though, may include widespread consumer backlash, around 140 civil class-
action lawsuits, and the unwelcome attentions of Congress, the U.S. Department
of Justice and a coalition of 35 state attorneys general, according to the
Associated Press. Makers Merck & Co. and Schering-Plough Corp. allegedly
didn’t release the results due to internal scientific concerns.
study].” Under pressure, Merck and Schering-Plough pulled their quirky “Food
and Family” ads, but dwindling investor confidence still pushed Merck stock
down to Vioxx-era levels.
repeating its mistakes … It’s getting tough to find any Merck drug that
can hold up to scrutiny.”
Penn’s work on behalf of the government of
was also involved in arranging passage of a controversial trade bill opposed
by, among others, Clinton herself. Penn was removed from the helm, although
his polling firm, Penn, Schoen & Berland Associates, continued to provide
services to the campaign. He ultimately admitted to an “error in judgment,”
but how many of those can one person convincingly admit to? Penn’s other
unbelievable missteps throughout the year, including praising McCain attack
ads and demeaning Clinton supporters, calling them “downscale voters,” earn
him a seat among serial PR blunderers.
called Penn “dumber than previously realized” and a “despised, incompetent
… microtrending ninnybot.”
8. Senior Obama Campaigner Makes “a Monster” of a Slip
Sometimes a simple goof can be a major gaffe if committed by an insider.
March interview with UK newspaper The Scotsman, then realized her error and
immediately tried to withdraw her comment, claiming “that is off the record.”
However, in the dustup to follow, blogger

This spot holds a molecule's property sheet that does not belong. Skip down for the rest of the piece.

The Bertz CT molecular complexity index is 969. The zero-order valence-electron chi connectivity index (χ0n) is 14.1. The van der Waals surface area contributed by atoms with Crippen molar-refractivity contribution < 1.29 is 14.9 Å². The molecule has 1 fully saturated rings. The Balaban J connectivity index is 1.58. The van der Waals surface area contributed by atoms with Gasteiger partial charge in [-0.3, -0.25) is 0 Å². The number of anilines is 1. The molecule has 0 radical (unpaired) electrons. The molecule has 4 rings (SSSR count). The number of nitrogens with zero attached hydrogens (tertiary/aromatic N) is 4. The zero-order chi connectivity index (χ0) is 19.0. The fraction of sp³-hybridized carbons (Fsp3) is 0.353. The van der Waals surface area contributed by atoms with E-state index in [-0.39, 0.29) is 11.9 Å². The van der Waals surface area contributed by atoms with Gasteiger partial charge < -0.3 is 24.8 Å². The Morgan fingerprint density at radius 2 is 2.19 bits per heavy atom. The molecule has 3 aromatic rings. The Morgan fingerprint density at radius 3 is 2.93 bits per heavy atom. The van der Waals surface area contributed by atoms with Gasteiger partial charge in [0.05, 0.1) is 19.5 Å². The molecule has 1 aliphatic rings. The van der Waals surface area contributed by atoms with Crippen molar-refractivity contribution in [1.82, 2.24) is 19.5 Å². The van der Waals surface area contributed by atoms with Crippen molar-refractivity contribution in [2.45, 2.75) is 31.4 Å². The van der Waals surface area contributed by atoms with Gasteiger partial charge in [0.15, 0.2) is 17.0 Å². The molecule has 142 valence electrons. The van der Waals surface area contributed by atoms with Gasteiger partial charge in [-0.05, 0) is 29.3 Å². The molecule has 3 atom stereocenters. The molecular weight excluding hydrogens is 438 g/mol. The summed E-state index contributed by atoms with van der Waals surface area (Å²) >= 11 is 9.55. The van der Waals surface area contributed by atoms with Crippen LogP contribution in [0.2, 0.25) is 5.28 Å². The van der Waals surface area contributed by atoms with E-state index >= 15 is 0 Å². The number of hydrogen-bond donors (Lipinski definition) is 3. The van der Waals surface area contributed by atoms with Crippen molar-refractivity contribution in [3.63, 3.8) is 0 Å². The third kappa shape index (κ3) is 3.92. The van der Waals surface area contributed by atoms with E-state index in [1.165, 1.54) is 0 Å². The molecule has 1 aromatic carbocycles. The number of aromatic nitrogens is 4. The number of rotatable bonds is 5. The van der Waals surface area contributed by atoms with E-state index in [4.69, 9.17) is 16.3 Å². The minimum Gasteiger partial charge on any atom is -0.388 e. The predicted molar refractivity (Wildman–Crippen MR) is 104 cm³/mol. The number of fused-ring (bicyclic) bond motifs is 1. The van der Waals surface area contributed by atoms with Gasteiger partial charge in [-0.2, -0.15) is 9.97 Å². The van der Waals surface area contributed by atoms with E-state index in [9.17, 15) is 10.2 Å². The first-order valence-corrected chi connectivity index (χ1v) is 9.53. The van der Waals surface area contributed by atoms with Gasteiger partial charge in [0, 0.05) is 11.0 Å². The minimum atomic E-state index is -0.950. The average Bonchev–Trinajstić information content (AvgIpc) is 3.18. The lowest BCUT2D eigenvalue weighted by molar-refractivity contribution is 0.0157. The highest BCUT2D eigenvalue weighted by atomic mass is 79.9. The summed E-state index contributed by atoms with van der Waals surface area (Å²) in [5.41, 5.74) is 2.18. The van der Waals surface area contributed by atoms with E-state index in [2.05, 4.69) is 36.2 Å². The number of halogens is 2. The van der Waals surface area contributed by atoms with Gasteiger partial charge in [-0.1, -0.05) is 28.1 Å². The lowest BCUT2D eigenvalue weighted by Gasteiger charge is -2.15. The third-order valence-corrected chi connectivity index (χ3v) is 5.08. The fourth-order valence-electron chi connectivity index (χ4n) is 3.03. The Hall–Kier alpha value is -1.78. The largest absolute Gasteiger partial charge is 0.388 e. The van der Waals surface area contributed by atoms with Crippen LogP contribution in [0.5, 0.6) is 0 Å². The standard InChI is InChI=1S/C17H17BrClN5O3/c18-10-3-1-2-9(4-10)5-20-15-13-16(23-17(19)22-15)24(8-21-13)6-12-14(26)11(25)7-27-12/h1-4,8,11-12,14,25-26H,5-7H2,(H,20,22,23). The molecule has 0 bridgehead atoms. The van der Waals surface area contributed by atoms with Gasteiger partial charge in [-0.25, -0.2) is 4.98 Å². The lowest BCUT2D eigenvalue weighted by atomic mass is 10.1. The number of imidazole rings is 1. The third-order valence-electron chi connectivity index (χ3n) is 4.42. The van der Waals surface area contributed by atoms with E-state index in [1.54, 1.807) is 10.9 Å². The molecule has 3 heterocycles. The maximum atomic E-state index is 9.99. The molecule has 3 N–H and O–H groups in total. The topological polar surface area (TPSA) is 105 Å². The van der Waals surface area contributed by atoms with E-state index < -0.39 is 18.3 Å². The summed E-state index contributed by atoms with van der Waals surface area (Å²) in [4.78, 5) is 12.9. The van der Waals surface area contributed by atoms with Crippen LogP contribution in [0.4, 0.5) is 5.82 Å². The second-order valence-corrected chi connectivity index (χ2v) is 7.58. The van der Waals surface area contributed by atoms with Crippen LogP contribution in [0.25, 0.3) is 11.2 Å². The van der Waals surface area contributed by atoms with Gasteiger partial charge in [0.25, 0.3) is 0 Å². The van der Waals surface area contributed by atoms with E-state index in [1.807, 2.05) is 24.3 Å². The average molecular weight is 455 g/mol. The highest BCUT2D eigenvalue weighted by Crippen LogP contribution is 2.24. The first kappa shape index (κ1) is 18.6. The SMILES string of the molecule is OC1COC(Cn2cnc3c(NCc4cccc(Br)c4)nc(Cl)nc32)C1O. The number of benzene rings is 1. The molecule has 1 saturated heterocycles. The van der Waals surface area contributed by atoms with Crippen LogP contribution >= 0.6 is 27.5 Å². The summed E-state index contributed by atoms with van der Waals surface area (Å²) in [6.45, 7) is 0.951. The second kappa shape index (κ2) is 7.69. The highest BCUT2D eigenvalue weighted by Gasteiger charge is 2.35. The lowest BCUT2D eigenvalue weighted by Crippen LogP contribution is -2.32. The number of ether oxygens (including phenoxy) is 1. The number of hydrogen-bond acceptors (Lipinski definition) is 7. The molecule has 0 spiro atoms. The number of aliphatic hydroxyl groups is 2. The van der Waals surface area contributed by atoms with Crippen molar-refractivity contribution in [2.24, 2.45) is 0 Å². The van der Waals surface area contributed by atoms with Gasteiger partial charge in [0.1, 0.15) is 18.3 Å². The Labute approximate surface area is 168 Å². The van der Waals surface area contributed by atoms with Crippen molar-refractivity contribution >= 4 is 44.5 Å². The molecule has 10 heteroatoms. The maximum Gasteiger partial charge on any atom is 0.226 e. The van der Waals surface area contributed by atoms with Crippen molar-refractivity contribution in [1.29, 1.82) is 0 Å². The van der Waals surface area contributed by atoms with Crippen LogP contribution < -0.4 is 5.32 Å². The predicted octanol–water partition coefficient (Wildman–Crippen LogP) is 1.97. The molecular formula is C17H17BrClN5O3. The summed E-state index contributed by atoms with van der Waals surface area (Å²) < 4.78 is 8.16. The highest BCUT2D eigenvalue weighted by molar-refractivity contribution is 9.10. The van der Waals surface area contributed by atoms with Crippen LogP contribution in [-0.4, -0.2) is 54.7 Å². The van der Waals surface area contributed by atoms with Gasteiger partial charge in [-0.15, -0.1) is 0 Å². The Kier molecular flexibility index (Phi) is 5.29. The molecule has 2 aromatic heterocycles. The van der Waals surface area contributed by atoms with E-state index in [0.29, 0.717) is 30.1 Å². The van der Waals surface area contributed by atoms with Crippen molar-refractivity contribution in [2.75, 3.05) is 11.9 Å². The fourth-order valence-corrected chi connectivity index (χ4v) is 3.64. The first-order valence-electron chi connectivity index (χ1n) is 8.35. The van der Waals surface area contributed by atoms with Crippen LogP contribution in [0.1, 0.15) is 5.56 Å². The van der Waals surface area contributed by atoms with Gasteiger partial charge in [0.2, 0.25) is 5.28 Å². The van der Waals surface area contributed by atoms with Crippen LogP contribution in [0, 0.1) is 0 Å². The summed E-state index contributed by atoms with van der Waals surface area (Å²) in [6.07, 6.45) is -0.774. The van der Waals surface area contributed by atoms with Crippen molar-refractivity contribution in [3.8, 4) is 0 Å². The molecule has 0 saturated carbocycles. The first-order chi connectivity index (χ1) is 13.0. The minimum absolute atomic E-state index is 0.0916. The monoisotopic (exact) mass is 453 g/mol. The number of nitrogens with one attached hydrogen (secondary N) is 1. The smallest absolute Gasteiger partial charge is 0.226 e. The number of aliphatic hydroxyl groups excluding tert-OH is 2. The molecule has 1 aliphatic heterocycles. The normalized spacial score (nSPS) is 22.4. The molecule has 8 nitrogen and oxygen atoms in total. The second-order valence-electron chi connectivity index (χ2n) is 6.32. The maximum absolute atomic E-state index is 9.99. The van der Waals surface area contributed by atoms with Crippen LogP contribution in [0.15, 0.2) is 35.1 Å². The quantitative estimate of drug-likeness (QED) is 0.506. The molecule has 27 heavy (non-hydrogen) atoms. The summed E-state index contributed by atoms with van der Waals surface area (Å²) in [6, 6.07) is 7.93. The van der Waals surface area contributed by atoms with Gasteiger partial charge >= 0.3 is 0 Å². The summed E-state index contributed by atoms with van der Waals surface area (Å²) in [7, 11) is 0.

http://www.MondayMorningMediaQuarterback.com noted that, “you can’t do it.
There is no off the record.” Many journalists agree, including
the Scotsman reporter who interviewed Power, who noted that journalists are
“not in the business to self-censor … [they are] in the business to print
9. “Absolut Mistake,” says PR Week
Swedish vodka-maker Absolut is famed for its clever, well-executed
advertising campaigns, but the company hasn’t realized it’s a small world
after all. According to PR Week, ads for the Mexican market from the
company’s “Absolut World” campaign showing the western U.S. as Mexican
territory “courted animosity” and “stirred up negative sentiment from …
[those] who complain about the porous U.S. border” after appearing on U.S.
blogs. Absolut pulled the offending ads and proffered a public apology on its
corporate blogs, but competitor Skyy Vodka capitalized on the situation.
should do in a situation like this, [taking] advantage of a competitor’s
headache” by distributing a humorous press release in which it touts Skyy’s
U.S. origins and production. Smart opportunistic marketing … with a twist.
10. Hut, Two, Three, Four, Berkeley Rants Against Our Corps
atmosphere, one in which free speech and independent thought are held dear.
But when the Berkeley City Council denounced local Marine Corps recruiters as
“uninvited and unwelcome intruders” and “sales people known to lie to and
seduce minors,” it incited yet another nationally covered culture clash
individual members of the Council did admit that they may have acted rashly,
no apology was ever issued. According to
the incident demonstrated “that you can be within shouting distance of one of
the world’s great educational institutions and still be terminally stupid.”
About the Fineman PR Top 10 PR Blunders List
annual PR Blunders List as a reminder that public relations is critical to
businesses and organizations. Selections are limited to Americans, American
companies or offenses that occurred in America. Selections are limited to
avoidable acts or omissions that caused adverse publicity; image damage was
done to self, company, society or others; and acts that were widely reported
SOURCE Fineman PR